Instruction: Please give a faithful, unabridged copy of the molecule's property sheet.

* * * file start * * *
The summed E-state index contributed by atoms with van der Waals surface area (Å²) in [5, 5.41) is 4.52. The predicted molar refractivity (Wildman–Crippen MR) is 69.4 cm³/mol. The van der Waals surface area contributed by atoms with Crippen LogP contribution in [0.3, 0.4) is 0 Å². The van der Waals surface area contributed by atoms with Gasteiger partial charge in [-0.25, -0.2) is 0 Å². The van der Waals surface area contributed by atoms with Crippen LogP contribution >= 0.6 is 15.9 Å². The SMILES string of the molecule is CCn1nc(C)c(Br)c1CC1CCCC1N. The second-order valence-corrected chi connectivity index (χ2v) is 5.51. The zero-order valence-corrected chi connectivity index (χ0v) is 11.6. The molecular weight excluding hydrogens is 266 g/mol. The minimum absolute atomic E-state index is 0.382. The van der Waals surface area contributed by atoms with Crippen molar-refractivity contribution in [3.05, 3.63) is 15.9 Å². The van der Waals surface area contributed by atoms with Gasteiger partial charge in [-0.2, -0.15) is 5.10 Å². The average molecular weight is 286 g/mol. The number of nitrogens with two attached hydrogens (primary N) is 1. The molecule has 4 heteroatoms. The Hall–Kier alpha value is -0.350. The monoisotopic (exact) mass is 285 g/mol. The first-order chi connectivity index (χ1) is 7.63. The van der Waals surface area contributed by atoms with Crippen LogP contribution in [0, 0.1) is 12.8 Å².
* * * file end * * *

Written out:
The summed E-state index contributed by atoms with van der Waals surface area (Å²) in [5, 5.41) is 4.52. The predicted molar refractivity (Wildman–Crippen MR) is 69.4 cm³/mol. The van der Waals surface area contributed by atoms with Crippen LogP contribution in [0.3, 0.4) is 0 Å². The van der Waals surface area contributed by atoms with Gasteiger partial charge in [-0.25, -0.2) is 0 Å². The van der Waals surface area contributed by atoms with Crippen LogP contribution >= 0.6 is 15.9 Å². The SMILES string of the molecule is CCn1nc(C)c(Br)c1CC1CCCC1N. The second-order valence-corrected chi connectivity index (χ2v) is 5.51. The zero-order valence-corrected chi connectivity index (χ0v) is 11.6. The molecular weight excluding hydrogens is 266 g/mol. The minimum absolute atomic E-state index is 0.382. The van der Waals surface area contributed by atoms with Crippen molar-refractivity contribution in [3.05, 3.63) is 15.9 Å². The van der Waals surface area contributed by atoms with Gasteiger partial charge in [-0.2, -0.15) is 5.10 Å². The average molecular weight is 286 g/mol. The number of nitrogens with two attached hydrogens (primary N) is 1. The molecule has 4 heteroatoms. The Hall–Kier alpha value is -0.350. The monoisotopic (exact) mass is 285 g/mol. The first-order chi connectivity index (χ1) is 7.63. The van der Waals surface area contributed by atoms with Crippen LogP contribution in [0, 0.1) is 12.8 Å².